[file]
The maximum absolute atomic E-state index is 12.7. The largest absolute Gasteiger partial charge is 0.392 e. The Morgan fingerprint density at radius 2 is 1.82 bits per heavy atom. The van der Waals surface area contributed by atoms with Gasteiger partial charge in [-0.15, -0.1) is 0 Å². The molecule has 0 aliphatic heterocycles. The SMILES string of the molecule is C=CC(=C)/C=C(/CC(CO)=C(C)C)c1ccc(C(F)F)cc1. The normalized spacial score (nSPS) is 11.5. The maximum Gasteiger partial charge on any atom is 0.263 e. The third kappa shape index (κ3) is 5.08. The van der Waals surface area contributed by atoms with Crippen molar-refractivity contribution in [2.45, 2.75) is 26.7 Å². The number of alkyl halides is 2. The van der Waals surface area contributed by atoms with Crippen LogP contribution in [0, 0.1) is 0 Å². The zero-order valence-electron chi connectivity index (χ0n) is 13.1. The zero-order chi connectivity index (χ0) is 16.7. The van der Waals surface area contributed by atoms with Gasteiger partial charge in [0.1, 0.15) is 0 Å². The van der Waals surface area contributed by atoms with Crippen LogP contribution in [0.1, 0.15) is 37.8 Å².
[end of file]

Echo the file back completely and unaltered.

The maximum absolute atomic E-state index is 12.7. The largest absolute Gasteiger partial charge is 0.392 e. The Morgan fingerprint density at radius 2 is 1.82 bits per heavy atom. The van der Waals surface area contributed by atoms with Gasteiger partial charge in [-0.15, -0.1) is 0 Å². The molecule has 0 aliphatic heterocycles. The SMILES string of the molecule is C=CC(=C)/C=C(/CC(CO)=C(C)C)c1ccc(C(F)F)cc1. The normalized spacial score (nSPS) is 11.5. The maximum Gasteiger partial charge on any atom is 0.263 e. The third kappa shape index (κ3) is 5.08. The van der Waals surface area contributed by atoms with Crippen molar-refractivity contribution in [2.45, 2.75) is 26.7 Å². The number of alkyl halides is 2. The van der Waals surface area contributed by atoms with Crippen LogP contribution in [0, 0.1) is 0 Å². The zero-order valence-electron chi connectivity index (χ0n) is 13.1. The zero-order chi connectivity index (χ0) is 16.7. The van der Waals surface area contributed by atoms with Gasteiger partial charge in [0.1, 0.15) is 0 Å². The van der Waals surface area contributed by atoms with Crippen LogP contribution in [0.1, 0.15) is 37.8 Å².